Wronging for Utilitarians

Mark Nelson's 'What the Utilitarian Cannot Think' (forthcoming in ETMP) argues that utilitarianism cannot account for person-directed wronging: "According to utilitarianism, moral offenses are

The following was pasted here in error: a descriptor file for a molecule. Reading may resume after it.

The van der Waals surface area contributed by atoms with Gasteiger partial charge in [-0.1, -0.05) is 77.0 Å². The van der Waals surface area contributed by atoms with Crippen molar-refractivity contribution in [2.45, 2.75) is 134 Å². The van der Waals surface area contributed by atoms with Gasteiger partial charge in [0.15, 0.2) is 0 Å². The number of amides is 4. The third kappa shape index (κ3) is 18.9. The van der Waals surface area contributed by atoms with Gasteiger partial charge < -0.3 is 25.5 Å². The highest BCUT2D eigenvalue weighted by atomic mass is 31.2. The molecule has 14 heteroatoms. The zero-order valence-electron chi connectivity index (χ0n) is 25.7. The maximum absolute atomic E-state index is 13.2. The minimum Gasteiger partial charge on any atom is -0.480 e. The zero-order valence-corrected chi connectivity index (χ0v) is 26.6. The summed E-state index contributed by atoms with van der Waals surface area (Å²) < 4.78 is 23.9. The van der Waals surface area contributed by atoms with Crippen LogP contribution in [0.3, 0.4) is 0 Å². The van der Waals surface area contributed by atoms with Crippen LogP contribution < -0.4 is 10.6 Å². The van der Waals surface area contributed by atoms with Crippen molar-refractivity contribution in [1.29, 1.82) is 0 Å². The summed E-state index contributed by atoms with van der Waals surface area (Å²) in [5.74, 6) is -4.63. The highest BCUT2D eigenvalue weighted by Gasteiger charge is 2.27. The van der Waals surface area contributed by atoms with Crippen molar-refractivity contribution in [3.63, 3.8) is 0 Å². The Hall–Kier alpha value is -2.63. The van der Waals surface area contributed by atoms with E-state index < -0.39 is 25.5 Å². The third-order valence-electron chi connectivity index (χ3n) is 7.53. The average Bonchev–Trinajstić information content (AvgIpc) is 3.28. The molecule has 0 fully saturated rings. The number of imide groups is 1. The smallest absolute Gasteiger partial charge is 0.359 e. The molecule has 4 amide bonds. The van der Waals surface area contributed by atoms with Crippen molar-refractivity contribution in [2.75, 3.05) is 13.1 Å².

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Mark Nelson's 'What the Utilitarian Cannot Think' (forthcoming in ETMP) argues that utilitarianism cannot account for person-directed wronging: "According to utilitarianism, moral offenses are offenses against global utility, right reason or the totality of sentient beings, but never against individual victims, yet this aspect of the action – that it is an offense against a particular person –is highlighted when we say that this action wronged that woman." (p.1)I naturally disagree.  Nelson here commits the common mistake of assuming that utilitarianism entails a "token-monistic" conception of the good, according to which there is just one thing that matters, viz. the aggregate utility.  But, as I argue in my 'Value Receptacles' paper, a much more attractive utilitarian view is token-pluralistic in form, holding that each person's welfare is a distinct intrinsic good.  And that makes it easy to see how particular persons can be wronged, for the token-pluralistic. . .

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